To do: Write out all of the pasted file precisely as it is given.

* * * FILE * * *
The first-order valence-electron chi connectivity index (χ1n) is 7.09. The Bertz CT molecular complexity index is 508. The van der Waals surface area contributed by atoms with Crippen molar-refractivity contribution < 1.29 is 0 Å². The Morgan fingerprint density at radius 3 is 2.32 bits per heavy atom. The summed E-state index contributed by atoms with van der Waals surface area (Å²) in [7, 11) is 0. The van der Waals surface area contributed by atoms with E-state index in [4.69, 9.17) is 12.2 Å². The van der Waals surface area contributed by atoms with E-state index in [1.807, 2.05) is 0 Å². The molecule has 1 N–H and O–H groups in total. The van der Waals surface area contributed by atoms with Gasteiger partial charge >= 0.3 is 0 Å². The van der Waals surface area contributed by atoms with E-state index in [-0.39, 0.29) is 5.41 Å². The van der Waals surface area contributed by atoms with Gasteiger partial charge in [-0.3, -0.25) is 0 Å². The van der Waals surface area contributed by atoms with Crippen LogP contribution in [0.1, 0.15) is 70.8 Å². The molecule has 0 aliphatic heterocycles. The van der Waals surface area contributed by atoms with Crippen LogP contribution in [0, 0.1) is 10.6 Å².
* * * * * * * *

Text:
The first-order valence-electron chi connectivity index (χ1n) is 7.09. The Bertz CT molecular complexity index is 508. The van der Waals surface area contributed by atoms with Crippen molar-refractivity contribution < 1.29 is 0 Å². The Morgan fingerprint density at radius 3 is 2.32 bits per heavy atom. The summed E-state index contributed by atoms with van der Waals surface area (Å²) in [7, 11) is 0. The van der Waals surface area contributed by atoms with E-state index in [4.69, 9.17) is 12.2 Å². The van der Waals surface area contributed by atoms with E-state index in [1.807, 2.05) is 0 Å². The molecule has 1 N–H and O–H groups in total. The van der Waals surface area contributed by atoms with Gasteiger partial charge >= 0.3 is 0 Å². The van der Waals surface area contributed by atoms with E-state index in [-0.39, 0.29) is 5.41 Å². The van der Waals surface area contributed by atoms with Gasteiger partial charge in [-0.3, -0.25) is 0 Å². The van der Waals surface area contributed by atoms with Crippen LogP contribution in [0.1, 0.15) is 70.8 Å². The molecule has 0 aliphatic heterocycles. The van der Waals surface area contributed by atoms with Crippen LogP contribution in [0, 0.1) is 10.6 Å².